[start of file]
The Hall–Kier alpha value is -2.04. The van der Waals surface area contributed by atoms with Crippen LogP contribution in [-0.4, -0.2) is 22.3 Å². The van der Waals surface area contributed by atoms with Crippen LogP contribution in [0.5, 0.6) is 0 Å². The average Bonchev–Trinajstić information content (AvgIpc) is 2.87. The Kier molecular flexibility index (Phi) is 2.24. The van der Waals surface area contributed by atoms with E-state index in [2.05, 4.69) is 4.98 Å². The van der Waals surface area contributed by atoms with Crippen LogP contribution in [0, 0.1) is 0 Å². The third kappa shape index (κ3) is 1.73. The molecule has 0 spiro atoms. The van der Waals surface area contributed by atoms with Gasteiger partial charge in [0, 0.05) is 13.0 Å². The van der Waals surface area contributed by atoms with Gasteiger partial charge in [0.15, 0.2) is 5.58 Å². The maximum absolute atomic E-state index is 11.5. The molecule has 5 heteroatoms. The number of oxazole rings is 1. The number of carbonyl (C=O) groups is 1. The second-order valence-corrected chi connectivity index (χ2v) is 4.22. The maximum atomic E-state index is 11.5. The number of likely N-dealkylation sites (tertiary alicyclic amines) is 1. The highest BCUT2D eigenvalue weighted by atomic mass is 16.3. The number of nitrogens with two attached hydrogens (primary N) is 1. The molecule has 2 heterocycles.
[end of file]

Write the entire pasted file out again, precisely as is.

The Hall–Kier alpha value is -2.04. The van der Waals surface area contributed by atoms with Crippen LogP contribution in [-0.4, -0.2) is 22.3 Å². The van der Waals surface area contributed by atoms with Crippen LogP contribution in [0.5, 0.6) is 0 Å². The average Bonchev–Trinajstić information content (AvgIpc) is 2.87. The Kier molecular flexibility index (Phi) is 2.24. The van der Waals surface area contributed by atoms with E-state index in [2.05, 4.69) is 4.98 Å². The van der Waals surface area contributed by atoms with Crippen LogP contribution in [0, 0.1) is 0 Å². The third kappa shape index (κ3) is 1.73. The molecule has 0 spiro atoms. The van der Waals surface area contributed by atoms with Gasteiger partial charge in [0, 0.05) is 13.0 Å². The van der Waals surface area contributed by atoms with Gasteiger partial charge in [0.15, 0.2) is 5.58 Å². The maximum absolute atomic E-state index is 11.5. The molecule has 5 heteroatoms. The number of oxazole rings is 1. The number of carbonyl (C=O) groups is 1. The second-order valence-corrected chi connectivity index (χ2v) is 4.22. The maximum atomic E-state index is 11.5. The number of likely N-dealkylation sites (tertiary alicyclic amines) is 1. The highest BCUT2D eigenvalue weighted by atomic mass is 16.3. The number of nitrogens with two attached hydrogens (primary N) is 1. The molecule has 2 heterocycles.